OTTAWA — Canadian privacy could be imperilled by apparent U.S. plans to demand cellphone and social media passwords from foreign visitors, a federal watchdog says.
In a letter to the House of Commons public safety committee, privacy commissioner Daniel Therrien warns the recent pronouncements from the Trump administration could mean intrusive searches — even at preclearance facilities in Canada.
In February, U.S. Homeland Security Secretary John Kelly suggested at a hearing that American officials could ask people entering the U.S. about the Internet sites they visit as well as passwords to help assess their online activities.
Kelly's proposal prompted an American coalition of human rights and civil liberties organizations and experts in security, technology and the law to express "deep concern."
The Wall Street Journal reported last month that visitors to the U.S. could be forced to provide cellphone contacts and social-media passwords.
Currently, passengers flying to American cities through eight major Canadian airports can be precleared there by U.S. Customs and Border Protection officers.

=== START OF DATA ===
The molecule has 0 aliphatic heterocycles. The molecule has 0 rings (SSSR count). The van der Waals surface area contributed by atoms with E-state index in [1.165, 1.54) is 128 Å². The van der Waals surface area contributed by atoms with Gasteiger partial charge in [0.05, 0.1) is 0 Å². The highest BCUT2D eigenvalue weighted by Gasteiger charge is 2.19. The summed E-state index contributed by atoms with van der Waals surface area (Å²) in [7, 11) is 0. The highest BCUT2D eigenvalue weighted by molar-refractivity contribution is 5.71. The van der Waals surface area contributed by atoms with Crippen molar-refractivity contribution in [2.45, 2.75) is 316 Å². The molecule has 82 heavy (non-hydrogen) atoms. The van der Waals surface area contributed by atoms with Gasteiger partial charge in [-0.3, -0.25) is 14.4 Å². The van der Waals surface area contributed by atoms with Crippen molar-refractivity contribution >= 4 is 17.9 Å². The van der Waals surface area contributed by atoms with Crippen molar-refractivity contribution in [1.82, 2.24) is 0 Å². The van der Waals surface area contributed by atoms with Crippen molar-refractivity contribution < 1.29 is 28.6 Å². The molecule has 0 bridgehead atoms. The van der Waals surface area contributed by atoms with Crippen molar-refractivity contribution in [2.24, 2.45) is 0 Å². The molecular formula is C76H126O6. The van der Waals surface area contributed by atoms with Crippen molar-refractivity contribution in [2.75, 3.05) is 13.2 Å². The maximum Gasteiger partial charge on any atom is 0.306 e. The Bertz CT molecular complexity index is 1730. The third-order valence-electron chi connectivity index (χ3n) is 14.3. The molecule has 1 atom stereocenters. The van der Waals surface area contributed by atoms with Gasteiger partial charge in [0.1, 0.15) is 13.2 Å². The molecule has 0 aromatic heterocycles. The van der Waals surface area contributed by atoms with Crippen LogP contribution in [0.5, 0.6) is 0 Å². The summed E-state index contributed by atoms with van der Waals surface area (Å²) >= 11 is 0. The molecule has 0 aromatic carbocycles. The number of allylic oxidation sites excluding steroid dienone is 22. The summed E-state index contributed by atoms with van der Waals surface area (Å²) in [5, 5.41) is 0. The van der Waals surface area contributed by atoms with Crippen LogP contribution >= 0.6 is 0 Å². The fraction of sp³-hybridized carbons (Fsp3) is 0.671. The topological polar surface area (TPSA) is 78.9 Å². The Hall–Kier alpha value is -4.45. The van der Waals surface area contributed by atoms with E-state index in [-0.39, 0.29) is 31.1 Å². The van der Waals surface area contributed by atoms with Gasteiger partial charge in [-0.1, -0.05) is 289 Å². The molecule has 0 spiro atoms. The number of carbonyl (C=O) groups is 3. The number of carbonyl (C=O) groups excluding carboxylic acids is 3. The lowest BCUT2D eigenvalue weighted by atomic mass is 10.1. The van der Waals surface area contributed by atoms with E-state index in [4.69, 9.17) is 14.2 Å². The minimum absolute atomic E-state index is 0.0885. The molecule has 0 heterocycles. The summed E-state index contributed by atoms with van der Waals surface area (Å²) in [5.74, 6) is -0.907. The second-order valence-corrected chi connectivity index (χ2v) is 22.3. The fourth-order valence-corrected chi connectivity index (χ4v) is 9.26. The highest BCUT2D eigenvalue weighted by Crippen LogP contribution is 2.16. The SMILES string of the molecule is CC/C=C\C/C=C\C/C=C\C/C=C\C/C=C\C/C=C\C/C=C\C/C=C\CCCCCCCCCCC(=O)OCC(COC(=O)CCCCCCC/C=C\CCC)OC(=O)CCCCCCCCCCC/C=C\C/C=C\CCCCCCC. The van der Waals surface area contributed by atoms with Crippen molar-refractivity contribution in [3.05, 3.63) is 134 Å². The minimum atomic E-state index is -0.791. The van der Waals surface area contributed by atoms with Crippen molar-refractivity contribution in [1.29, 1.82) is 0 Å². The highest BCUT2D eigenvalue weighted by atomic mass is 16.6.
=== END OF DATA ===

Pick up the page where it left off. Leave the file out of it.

The Commons public safety committee is studying legislation that would expand preclearance operations.
Under the bill, U.S. searches at preclearance facilities would be governed by Canadian law, including the Charter of Rights and Freedoms.
But Therrien says those protections appear to be hollow because they could not be enforced in court due to immunity provisions that significantly limit access to civil remedies for the actions of U.S. border officers carrying out preclearance duties.
In many situations, Therrien says in the letter, "it would appear that Canadians who wish to enter the U.S. will, at preclearance locations in Canada as well as at border points in the U.S., have to face the difficult choice of either accepting a search without grounds or forgoing their wish to travel to the U.S."
Under long-standing plans, preclearance is being expanded to Billy Bishop Toronto City Airport and Quebec City's Jean Lesage International Airport, as well as for rail service in Montreal and Vancouver.
In March, Canada and the U.S. agreed to bring preclearance to other, unspecified locations.
The Liberal government says the preclearance arrangements would strengthen security and prosperity while ensuring respect for the sovereignty of both countries.
Efforts to move people and goods across the 49th parallel more quickly and efficiently have unfolded against a backdrop of uncertainty following Donald Trump's election in November.
The Nexus trusted-traveller cards of about 200 Canadian permanent residents were suddenly cancelled after Trump issued an executive immigration order banning visitors from several largely Muslim countries.
There have also been reports of minorities from Canada being turned away at the U.S. border.
— Follow @JimBronskill on Twitter